DARREN: Open question – which mythological figure has the head of a man, the body of a lion, and the tail of a scorpion? Here’s a hint – it’s also the title of a novel by Robertson Davies.

RORY: Oh, manticore.

The manticore is a Persian mythological creature with a human head, body of a lion, and a tail of venomous spines – some depict it as like porcupine quills, while others give it a scorpion tail, as Darren says. There are some accounts that the spines can be shot like arrows, making the manticore a lethal predator. It devours its prey whole, using its triple rows of teeth, leaving no traces of its victim behind. Its name comes from the Persian for “man eater”.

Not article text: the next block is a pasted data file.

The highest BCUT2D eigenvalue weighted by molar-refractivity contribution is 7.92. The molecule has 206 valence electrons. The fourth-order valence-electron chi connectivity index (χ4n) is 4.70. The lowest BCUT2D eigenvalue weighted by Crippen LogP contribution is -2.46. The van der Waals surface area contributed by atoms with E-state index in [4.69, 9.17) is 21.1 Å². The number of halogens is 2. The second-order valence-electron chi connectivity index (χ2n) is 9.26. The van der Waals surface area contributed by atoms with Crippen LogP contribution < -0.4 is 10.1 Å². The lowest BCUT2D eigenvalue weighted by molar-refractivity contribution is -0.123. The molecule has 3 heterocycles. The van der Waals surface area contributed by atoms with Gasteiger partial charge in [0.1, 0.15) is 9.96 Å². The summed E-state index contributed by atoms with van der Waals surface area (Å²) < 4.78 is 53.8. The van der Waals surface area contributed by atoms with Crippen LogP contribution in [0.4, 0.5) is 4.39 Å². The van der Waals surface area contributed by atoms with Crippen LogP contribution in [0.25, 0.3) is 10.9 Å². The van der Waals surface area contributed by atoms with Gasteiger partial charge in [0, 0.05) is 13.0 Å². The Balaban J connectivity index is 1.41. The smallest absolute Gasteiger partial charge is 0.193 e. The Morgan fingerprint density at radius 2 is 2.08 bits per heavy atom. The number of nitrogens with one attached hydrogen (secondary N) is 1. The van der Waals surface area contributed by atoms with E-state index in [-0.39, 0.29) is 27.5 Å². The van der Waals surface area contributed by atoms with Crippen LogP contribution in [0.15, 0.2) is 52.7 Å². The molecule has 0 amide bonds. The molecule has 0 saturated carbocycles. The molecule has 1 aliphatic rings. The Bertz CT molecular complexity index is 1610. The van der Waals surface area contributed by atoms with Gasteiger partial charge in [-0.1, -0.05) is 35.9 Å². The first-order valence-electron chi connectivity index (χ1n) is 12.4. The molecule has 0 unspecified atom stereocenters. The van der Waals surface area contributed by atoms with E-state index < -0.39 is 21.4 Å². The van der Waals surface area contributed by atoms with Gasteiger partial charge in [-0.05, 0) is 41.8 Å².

The Manticore is a 1972 novel by Canadian author Robertson Davies. It is the second volume in his Deptford Trilogy, three interrelated works set in the fictional town of Deptford, Ontario. The plot of The Manticore revolves around themes of Jungian psychology and psychoanalysis, and the journey towards becoming fully human.

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